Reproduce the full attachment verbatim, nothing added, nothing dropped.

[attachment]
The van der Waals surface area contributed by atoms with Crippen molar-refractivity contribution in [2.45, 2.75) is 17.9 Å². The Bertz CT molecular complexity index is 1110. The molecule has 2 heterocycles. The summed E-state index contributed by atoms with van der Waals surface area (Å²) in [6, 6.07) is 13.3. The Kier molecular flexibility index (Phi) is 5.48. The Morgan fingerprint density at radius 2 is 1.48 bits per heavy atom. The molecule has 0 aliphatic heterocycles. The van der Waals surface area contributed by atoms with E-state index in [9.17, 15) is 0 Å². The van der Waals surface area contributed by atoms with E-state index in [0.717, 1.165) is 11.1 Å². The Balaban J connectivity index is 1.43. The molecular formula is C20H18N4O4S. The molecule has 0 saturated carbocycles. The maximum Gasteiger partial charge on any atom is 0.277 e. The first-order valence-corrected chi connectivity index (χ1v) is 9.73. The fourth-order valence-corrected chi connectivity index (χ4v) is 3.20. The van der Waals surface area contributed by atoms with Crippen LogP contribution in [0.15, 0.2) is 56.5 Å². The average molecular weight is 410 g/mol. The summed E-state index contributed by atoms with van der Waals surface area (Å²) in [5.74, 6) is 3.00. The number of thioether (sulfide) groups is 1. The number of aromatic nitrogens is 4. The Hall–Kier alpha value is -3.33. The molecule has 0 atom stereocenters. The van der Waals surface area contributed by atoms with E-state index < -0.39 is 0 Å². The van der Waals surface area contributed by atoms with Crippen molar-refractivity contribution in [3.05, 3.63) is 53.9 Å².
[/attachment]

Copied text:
The van der Waals surface area contributed by atoms with Crippen molar-refractivity contribution in [2.45, 2.75) is 17.9 Å². The Bertz CT molecular complexity index is 1110. The molecule has 2 heterocycles. The summed E-state index contributed by atoms with van der Waals surface area (Å²) in [6, 6.07) is 13.3. The Kier molecular flexibility index (Phi) is 5.48. The Morgan fingerprint density at radius 2 is 1.48 bits per heavy atom. The molecule has 0 aliphatic heterocycles. The van der Waals surface area contributed by atoms with E-state index in [9.17, 15) is 0 Å². The van der Waals surface area contributed by atoms with E-state index in [0.717, 1.165) is 11.1 Å². The Balaban J connectivity index is 1.43. The molecular formula is C20H18N4O4S. The molecule has 0 saturated carbocycles. The maximum Gasteiger partial charge on any atom is 0.277 e. The first-order valence-corrected chi connectivity index (χ1v) is 9.73. The fourth-order valence-corrected chi connectivity index (χ4v) is 3.20. The van der Waals surface area contributed by atoms with Crippen LogP contribution in [0.15, 0.2) is 56.5 Å². The average molecular weight is 410 g/mol. The summed E-state index contributed by atoms with van der Waals surface area (Å²) in [5.74, 6) is 3.00. The number of thioether (sulfide) groups is 1. The number of aromatic nitrogens is 4. The Hall–Kier alpha value is -3.33. The molecule has 0 atom stereocenters. The van der Waals surface area contributed by atoms with E-state index < -0.39 is 0 Å². The van der Waals surface area contributed by atoms with Crippen molar-refractivity contribution in [3.05, 3.63) is 53.9 Å².